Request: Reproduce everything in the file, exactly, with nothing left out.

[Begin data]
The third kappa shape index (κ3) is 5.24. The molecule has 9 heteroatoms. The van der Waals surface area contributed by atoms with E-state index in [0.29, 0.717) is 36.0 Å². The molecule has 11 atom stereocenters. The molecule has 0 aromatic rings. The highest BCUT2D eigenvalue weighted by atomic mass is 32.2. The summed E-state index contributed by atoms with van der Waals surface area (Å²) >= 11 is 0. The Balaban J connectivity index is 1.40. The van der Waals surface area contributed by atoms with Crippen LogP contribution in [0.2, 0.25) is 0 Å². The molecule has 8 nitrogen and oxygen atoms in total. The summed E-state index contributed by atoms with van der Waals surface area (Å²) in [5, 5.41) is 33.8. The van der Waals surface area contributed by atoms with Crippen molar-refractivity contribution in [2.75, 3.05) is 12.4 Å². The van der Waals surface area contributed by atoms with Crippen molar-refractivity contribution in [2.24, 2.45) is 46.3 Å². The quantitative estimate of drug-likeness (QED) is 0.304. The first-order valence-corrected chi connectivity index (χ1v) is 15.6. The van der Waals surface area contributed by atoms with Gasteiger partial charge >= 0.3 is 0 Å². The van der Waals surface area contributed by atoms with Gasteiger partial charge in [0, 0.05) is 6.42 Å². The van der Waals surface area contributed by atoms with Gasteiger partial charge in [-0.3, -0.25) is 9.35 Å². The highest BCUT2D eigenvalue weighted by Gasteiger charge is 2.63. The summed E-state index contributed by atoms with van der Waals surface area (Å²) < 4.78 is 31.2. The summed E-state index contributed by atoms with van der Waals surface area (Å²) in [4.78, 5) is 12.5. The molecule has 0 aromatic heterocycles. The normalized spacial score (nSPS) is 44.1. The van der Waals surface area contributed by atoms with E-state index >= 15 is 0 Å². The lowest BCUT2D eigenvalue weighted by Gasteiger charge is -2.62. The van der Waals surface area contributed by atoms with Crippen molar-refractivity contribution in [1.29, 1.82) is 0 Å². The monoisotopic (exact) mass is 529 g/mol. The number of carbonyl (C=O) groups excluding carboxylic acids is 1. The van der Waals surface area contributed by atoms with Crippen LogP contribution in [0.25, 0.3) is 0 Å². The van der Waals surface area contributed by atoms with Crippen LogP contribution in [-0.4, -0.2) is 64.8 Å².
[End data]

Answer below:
The third kappa shape index (κ3) is 5.24. The molecule has 9 heteroatoms. The van der Waals surface area contributed by atoms with E-state index in [0.29, 0.717) is 36.0 Å². The molecule has 11 atom stereocenters. The molecule has 0 aromatic rings. The highest BCUT2D eigenvalue weighted by atomic mass is 32.2. The summed E-state index contributed by atoms with van der Waals surface area (Å²) >= 11 is 0. The Balaban J connectivity index is 1.40. The van der Waals surface area contributed by atoms with Crippen LogP contribution in [0.2, 0.25) is 0 Å². The molecule has 8 nitrogen and oxygen atoms in total. The summed E-state index contributed by atoms with van der Waals surface area (Å²) in [5, 5.41) is 33.8. The van der Waals surface area contributed by atoms with Crippen molar-refractivity contribution in [2.75, 3.05) is 12.4 Å². The van der Waals surface area contributed by atoms with Crippen molar-refractivity contribution in [2.24, 2.45) is 46.3 Å². The quantitative estimate of drug-likeness (QED) is 0.304. The first-order valence-corrected chi connectivity index (χ1v) is 15.6. The van der Waals surface area contributed by atoms with Gasteiger partial charge >= 0.3 is 0 Å². The van der Waals surface area contributed by atoms with Gasteiger partial charge in [0, 0.05) is 6.42 Å². The van der Waals surface area contributed by atoms with Gasteiger partial charge in [-0.3, -0.25) is 9.35 Å². The highest BCUT2D eigenvalue weighted by Gasteiger charge is 2.63. The summed E-state index contributed by atoms with van der Waals surface area (Å²) < 4.78 is 31.2. The summed E-state index contributed by atoms with van der Waals surface area (Å²) in [4.78, 5) is 12.5. The molecule has 0 aromatic heterocycles. The normalized spacial score (nSPS) is 44.1. The van der Waals surface area contributed by atoms with E-state index >= 15 is 0 Å². The lowest BCUT2D eigenvalue weighted by Gasteiger charge is -2.62. The van der Waals surface area contributed by atoms with Crippen molar-refractivity contribution in [1.29, 1.82) is 0 Å². The monoisotopic (exact) mass is 529 g/mol. The number of carbonyl (C=O) groups excluding carboxylic acids is 1. The van der Waals surface area contributed by atoms with Crippen LogP contribution in [0.25, 0.3) is 0 Å². The van der Waals surface area contributed by atoms with Crippen LogP contribution in [-0.4, -0.2) is 64.8 Å².